The Surveyor I spacecraft was launched from the Kennedy Space Center at 14:41 GMT on May 30, 1966 by the Atlas Centaur (AC-10) using the direct ascent single burn mode for
Centaur. It soft landed on the lunar surface at 6:17 GMT on June 2. Some thought it was miraculous that Surveyor succeeded on its first attempt. Bob Roderick, the Hughes project manager, said when asked prior to launch what were the chances of success, “A thousand to one.” And the mission was carried on live national television. When the first picture of the lunar surface and one of the footpads appeared some minutes after touchdown it was there on your living room TV. The same picture lingered for such a long time that jokes were made that the operations crew was so surprised at the successful landing that they had no further procedures available.
Needless to say this mission was a huge success. Over 11,000 pictures were returned from the moon and it was definitely proved that objects landing on the moon would not sink into many feet of lunar dust as some scientists had predicted. The spacecraft survived the lunar night and came alive with the rising sun on July 6 and returned even more pictures.
It came to light after the soft landing that an American flag had been carried to the moon by Surveyor I. It had been purchased by Shel Shallon, Hughes Surveyor project office staff, from a SavOn drug store in Los Angeles for 23 cents. After carefully cleaning the flag, Shel had a technician in Florida place it in a structural member of the spacecraft. This caused some concerns with NASA and JPL officials, but since the mission was successful, this was not a major issue.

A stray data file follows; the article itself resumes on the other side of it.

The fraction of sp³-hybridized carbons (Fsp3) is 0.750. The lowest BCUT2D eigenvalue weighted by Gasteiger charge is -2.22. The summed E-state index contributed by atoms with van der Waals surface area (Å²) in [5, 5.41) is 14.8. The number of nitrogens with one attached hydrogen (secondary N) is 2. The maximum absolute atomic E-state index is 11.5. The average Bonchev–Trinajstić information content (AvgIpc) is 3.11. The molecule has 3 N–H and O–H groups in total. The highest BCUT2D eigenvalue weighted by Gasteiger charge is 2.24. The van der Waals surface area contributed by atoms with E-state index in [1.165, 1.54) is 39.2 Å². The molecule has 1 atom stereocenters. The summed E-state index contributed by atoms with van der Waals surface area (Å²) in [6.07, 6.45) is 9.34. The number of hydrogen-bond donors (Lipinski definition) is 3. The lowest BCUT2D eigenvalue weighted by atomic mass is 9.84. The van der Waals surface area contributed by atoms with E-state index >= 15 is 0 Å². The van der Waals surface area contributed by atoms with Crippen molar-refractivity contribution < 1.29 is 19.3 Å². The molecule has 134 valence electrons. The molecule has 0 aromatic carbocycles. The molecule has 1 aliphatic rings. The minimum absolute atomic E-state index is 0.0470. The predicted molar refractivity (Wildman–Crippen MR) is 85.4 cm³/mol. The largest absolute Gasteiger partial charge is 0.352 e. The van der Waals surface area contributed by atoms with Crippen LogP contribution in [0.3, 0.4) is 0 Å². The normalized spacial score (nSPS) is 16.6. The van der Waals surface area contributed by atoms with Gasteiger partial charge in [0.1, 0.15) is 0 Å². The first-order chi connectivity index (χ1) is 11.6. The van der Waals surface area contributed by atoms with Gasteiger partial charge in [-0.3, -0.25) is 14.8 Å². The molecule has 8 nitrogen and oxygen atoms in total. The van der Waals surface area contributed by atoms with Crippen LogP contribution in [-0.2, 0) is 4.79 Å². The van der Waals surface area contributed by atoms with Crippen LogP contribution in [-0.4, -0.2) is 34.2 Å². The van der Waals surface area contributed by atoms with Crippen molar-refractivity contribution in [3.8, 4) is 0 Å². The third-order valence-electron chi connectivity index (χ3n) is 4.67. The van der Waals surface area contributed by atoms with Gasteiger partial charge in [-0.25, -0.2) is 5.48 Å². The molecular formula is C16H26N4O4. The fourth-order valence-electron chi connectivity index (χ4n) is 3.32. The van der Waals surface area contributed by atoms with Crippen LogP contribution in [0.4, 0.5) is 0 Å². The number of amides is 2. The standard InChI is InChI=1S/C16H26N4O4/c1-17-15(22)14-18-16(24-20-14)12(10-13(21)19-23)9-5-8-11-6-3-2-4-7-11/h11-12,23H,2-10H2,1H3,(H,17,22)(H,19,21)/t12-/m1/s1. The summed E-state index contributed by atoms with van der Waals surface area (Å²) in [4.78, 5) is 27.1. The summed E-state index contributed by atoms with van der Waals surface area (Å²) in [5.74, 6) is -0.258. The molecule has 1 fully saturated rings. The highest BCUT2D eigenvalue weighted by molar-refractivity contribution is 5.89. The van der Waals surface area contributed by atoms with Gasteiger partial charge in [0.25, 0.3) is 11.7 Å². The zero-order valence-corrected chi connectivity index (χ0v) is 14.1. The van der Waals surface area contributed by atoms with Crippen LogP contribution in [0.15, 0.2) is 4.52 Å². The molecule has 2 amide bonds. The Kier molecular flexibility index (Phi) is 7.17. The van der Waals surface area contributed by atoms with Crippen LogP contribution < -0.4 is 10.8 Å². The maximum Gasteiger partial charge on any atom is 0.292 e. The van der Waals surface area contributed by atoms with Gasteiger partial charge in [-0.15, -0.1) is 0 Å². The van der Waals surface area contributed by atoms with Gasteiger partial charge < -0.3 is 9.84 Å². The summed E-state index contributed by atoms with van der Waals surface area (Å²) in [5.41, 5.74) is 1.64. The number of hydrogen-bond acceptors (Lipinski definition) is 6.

In an apt follow up to the successful Surveyor I mission, Pat Hyland, Hughes vice president, placed a telephone call to Bob Seamans, NASA Deputy Administrator, and asked him, “Have you got any more programs that you want us to screw up?”
The Surveyor 2 spacecraft was launched from the Kennedy Space Center at 12:32 GMT on September 20, 1966 by the Atlas Centaur (AC-7) using the direct ascent single burn mode for Centaur. The mission was terminated when as a result of a vernier engine failure during the midcourse maneuver the spacecraft tumbled out of control.
The Surveyor III spacecraft was launched on at 7:05 GMT on April 17, 1967 by the Atlas Centaur (AC-12) using the parking orbit mode for the first time in an operational mission. This mode requires a Centaur restart in orbit. A soft landing was achieved at 00:04 GMT on April 20, 1967. The vernier engines did not shut off at touchdown and continued in operation until shut down by ground command. Subsequently the spacecraft lifted off twice before finally coming to rest. The landing occurred on a 12.5 degree slope inside a 200 meter crater. An additional payload of a soil mechanics surface sampler that allowed digging, picking and handling of lunar soil was included. The spacecraft operated through the first lunar day, experiencing a total eclipse of the sun by the earth and returning 6300 pictures.